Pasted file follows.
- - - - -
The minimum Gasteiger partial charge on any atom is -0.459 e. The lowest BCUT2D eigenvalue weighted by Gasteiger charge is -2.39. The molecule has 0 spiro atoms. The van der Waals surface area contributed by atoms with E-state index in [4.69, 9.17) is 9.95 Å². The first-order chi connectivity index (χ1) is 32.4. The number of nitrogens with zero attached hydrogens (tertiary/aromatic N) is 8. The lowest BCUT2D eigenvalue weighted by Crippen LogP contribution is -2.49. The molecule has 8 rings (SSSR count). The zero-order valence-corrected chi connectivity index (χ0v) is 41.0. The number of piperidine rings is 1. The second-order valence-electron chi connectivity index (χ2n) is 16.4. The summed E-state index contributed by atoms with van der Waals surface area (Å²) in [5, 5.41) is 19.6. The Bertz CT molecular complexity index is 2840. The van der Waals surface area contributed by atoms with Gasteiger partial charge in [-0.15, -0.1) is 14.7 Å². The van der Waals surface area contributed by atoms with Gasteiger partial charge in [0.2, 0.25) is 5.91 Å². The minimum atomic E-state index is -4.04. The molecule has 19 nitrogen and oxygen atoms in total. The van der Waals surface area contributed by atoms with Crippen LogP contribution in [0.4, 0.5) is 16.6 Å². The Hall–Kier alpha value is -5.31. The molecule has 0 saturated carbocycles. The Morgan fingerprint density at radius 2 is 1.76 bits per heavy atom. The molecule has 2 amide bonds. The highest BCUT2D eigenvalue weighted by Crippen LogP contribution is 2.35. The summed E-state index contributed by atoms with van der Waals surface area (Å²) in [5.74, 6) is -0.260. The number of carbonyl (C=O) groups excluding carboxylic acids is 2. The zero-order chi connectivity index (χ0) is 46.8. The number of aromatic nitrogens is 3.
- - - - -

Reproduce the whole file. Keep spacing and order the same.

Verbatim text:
The minimum Gasteiger partial charge on any atom is -0.459 e. The lowest BCUT2D eigenvalue weighted by Gasteiger charge is -2.39. The molecule has 0 spiro atoms. The van der Waals surface area contributed by atoms with E-state index in [4.69, 9.17) is 9.95 Å². The first-order chi connectivity index (χ1) is 32.4. The number of nitrogens with zero attached hydrogens (tertiary/aromatic N) is 8. The lowest BCUT2D eigenvalue weighted by Crippen LogP contribution is -2.49. The molecule has 8 rings (SSSR count). The zero-order valence-corrected chi connectivity index (χ0v) is 41.0. The number of piperidine rings is 1. The second-order valence-electron chi connectivity index (χ2n) is 16.4. The summed E-state index contributed by atoms with van der Waals surface area (Å²) in [5, 5.41) is 19.6. The Bertz CT molecular complexity index is 2840. The van der Waals surface area contributed by atoms with Gasteiger partial charge in [-0.15, -0.1) is 14.7 Å². The van der Waals surface area contributed by atoms with Gasteiger partial charge in [0.2, 0.25) is 5.91 Å². The minimum atomic E-state index is -4.04. The molecule has 19 nitrogen and oxygen atoms in total. The van der Waals surface area contributed by atoms with Crippen LogP contribution in [0.4, 0.5) is 16.6 Å². The Hall–Kier alpha value is -5.31. The molecule has 0 saturated carbocycles. The Morgan fingerprint density at radius 2 is 1.76 bits per heavy atom. The molecule has 2 amide bonds. The highest BCUT2D eigenvalue weighted by Crippen LogP contribution is 2.35. The summed E-state index contributed by atoms with van der Waals surface area (Å²) in [5.74, 6) is -0.260. The number of carbonyl (C=O) groups excluding carboxylic acids is 2. The zero-order chi connectivity index (χ0) is 46.8. The number of aromatic nitrogens is 3.